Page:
These contracts have the potential to create significant efficiencies in the derivatives market by automating the performance of events, actions and obligations under a derivatives contract.
The International Swaps and Derivatives Association, Inc. (ISDA) recently published a whitepaper, Smart Derivatives Contracts: From Concept to Construction, that sets out a practical approach to the use of smart contracts for derivatives trading. These contracts have the potential to create significant efficiencies in the derivatives market by automating the performance of events, actions and obligations under a derivatives contract. To achieve this, smart contracts must first overcome a number of legal, regulatory, commercial and technological challenges.
A Framework for Developing Smart Derivatives Contracts
A smart contract is a legally binding agreement that is automated using computer code. The structure of smart contracts can vary. ISDA's white paper focuses on those that allow a computer to automatically perform certain terms of a derivatives contract, aptly named ‘smart derivatives contracts’ (SDCs).
The ISDA whitepaper provides a practical framework for developing SDCs, which includes:
- Determining which parts of a contract are appropriate for automation;
- Changing the expression of legal terms to be compatible with technological requirements;
- Allowing legal terms to be represented as computer functions;
- Developing templates that can be used with particular derivatives products; and
- Validating the templates to ensure the legal effect of contract provisions has not changed.
Regulatory, Commercial and Technological Standards
SDCs must adhere to existing regulatory requirements that govern the activities of derivatives markets and market participants. Although regulations are typically developed collaboratively at the international level, national implementation varies, creating regulatory inconsistencies. In addition, international regulatory standards for smart contracts have not yet been developed.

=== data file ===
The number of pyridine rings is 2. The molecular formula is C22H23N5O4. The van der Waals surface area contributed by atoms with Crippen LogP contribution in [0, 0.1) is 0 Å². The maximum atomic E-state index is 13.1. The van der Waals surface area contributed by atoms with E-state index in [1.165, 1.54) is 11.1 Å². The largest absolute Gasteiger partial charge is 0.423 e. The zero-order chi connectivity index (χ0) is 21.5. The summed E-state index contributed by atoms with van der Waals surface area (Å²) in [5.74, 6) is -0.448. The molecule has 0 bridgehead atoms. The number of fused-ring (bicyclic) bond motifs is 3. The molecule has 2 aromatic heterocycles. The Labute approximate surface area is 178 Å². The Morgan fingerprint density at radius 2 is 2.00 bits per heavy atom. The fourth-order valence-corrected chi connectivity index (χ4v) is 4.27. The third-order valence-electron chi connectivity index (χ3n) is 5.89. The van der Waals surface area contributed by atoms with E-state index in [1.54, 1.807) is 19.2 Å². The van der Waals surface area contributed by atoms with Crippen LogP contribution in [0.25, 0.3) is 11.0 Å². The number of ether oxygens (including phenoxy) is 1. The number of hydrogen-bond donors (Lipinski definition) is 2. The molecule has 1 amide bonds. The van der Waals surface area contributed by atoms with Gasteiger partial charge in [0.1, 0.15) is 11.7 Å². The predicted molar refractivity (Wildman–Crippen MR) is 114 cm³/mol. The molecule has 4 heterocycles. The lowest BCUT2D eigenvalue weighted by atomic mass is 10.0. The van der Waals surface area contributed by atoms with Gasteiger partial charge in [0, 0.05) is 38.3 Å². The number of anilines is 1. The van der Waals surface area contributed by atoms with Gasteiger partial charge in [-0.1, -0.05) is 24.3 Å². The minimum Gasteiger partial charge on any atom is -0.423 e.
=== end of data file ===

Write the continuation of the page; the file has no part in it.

From a commercial perspective, SDCs will have to adhere to practices that are common to the industry. Commercial standards, developed through common and continued practice in a market, will guide how SDCs should be structured.
SDCs must also comply with technological standards to ensure that they are sound, secure, compatible and consistent. It is crucial that SDCs comply with these requirements to ensure functionality, consistency and efficiency.
SDCs seek to give a legally binding effect to the execution of computer code. This may pose a number of difficulties, as the contracts must straddle both legal and technological requirements.
One of the main challenges will be determining which contract terms can, and should, be automated based on complexity and other relevant factors. One approach is to automate ‘operational’ clauses that require action upon the occurrence of a particular event. Another approach is to rewrite contracts in a more formal expression based on a logical framework that can easily be converted into a programming language.
Drafting legal terms in a manner that can be converted to programming language will necessitate legal practitioners working closely with technology specialists. Validating these terms to ensure the legal meaning of a clause has not changed, will also be necessary.
Finally, changes to the law or the actions of the parties to a contract can create complications for SDCs in operation. ISDA recommends that parties build in a right to suspend the automatic performance features of a SDCs to address such concerns.
If you have any questions about SDCs, please contact one of the authors of this bulletin or any other member of BLG’s Derivatives Group. BLG is ranked as the Number One Law firm in Canada for Derivatives by Derivatives Weekly and has been named Canada Law Firm of the Year — Regulatory and Transactions — at Global Capital's Americas Derivatives Awards every year since the inception of these awards.